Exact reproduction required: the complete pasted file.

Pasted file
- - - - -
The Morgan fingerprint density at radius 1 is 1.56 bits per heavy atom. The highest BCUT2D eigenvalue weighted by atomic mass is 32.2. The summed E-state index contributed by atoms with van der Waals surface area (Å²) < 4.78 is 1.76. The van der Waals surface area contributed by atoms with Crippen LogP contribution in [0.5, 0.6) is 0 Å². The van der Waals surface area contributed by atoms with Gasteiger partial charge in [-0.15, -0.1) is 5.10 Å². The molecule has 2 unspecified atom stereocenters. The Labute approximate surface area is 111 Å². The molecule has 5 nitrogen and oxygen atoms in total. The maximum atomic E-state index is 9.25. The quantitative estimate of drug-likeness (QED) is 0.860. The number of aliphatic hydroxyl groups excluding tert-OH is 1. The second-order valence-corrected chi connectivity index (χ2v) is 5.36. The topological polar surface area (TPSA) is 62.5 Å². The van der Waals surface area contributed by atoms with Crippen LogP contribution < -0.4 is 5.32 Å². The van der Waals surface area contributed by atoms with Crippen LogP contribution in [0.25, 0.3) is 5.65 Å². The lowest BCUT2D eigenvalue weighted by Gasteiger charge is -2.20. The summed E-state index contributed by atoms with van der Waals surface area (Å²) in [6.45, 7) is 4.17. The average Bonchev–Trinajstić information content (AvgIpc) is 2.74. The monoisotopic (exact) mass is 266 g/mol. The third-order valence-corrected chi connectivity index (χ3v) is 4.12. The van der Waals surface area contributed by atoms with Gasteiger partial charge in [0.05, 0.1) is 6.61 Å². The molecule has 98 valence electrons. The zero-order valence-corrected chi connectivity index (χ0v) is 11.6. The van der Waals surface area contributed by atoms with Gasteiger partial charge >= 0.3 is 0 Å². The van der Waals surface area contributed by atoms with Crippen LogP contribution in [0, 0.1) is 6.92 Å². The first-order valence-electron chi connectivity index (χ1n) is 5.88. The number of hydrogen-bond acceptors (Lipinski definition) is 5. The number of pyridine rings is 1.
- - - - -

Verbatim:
The Morgan fingerprint density at radius 1 is 1.56 bits per heavy atom. The highest BCUT2D eigenvalue weighted by atomic mass is 32.2. The summed E-state index contributed by atoms with van der Waals surface area (Å²) < 4.78 is 1.76. The van der Waals surface area contributed by atoms with Crippen LogP contribution in [0.5, 0.6) is 0 Å². The van der Waals surface area contributed by atoms with Gasteiger partial charge in [-0.15, -0.1) is 5.10 Å². The molecule has 2 unspecified atom stereocenters. The Labute approximate surface area is 111 Å². The molecule has 5 nitrogen and oxygen atoms in total. The maximum atomic E-state index is 9.25. The quantitative estimate of drug-likeness (QED) is 0.860. The number of aliphatic hydroxyl groups excluding tert-OH is 1. The second-order valence-corrected chi connectivity index (χ2v) is 5.36. The topological polar surface area (TPSA) is 62.5 Å². The van der Waals surface area contributed by atoms with Crippen LogP contribution < -0.4 is 5.32 Å². The van der Waals surface area contributed by atoms with Crippen LogP contribution in [0.25, 0.3) is 5.65 Å². The lowest BCUT2D eigenvalue weighted by Gasteiger charge is -2.20. The summed E-state index contributed by atoms with van der Waals surface area (Å²) in [6.45, 7) is 4.17. The average Bonchev–Trinajstić information content (AvgIpc) is 2.74. The monoisotopic (exact) mass is 266 g/mol. The third-order valence-corrected chi connectivity index (χ3v) is 4.12. The van der Waals surface area contributed by atoms with Gasteiger partial charge in [0.05, 0.1) is 6.61 Å². The molecule has 98 valence electrons. The zero-order valence-corrected chi connectivity index (χ0v) is 11.6. The van der Waals surface area contributed by atoms with Gasteiger partial charge >= 0.3 is 0 Å². The van der Waals surface area contributed by atoms with Crippen LogP contribution in [0, 0.1) is 6.92 Å². The first-order valence-electron chi connectivity index (χ1n) is 5.88. The number of hydrogen-bond acceptors (Lipinski definition) is 5. The number of pyridine rings is 1.